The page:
Congressional staffers are outraged that a private company has publicized public information.
Capitol Hill staffers are required to file financial disclosure forms, which contain sensitive information, including home addresses and signatures.
According to LegiStorm, the company involved in the dispute, some staffers included information that is not required, such as children’s names and investment account numbers.
The U.S. House of Representatives has released this information to the public.
Then LegiStorm, which promotes government transparency, published some of the sensitive information–provoking outrage by the staffers.
In response to the outcry, LegiStorm has said that it would re-post redacted records if the taxpayers pick up the costs of blacking out the sensitive information.
For its part, the House Ethics Committee has announced that it will change the disclosure forms to withhold home addresses and signatures from the public.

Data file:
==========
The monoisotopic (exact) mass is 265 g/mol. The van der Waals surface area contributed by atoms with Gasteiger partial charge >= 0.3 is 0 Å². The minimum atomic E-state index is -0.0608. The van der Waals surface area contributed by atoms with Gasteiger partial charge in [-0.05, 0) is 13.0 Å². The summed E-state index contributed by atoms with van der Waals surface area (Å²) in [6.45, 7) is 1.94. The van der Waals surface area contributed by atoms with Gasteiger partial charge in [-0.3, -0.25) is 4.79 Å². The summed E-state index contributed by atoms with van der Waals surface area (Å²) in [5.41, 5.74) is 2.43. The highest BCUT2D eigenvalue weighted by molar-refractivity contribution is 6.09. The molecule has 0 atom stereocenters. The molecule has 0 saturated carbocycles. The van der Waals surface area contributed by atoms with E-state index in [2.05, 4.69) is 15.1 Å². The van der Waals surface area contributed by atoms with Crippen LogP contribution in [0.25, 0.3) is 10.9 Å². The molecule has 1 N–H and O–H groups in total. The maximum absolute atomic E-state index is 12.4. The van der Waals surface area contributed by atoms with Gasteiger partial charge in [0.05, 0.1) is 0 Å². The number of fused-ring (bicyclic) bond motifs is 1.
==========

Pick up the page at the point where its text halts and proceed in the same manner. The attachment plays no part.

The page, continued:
Of course, that’s what it should have done in the first place. And staffers shouldn’t have voluntarily included sensitive information on publicly available forms if they didn’t want the information to be available publicly.
But the finger-pointing at LegiStorm only highlights Congress’s aversion to accountability. Congress, not LegiStorm, is responsible for making the information public in the first place.
And if Congress is that irresponsible with staffers’ personal information, what do you think it will do with yours?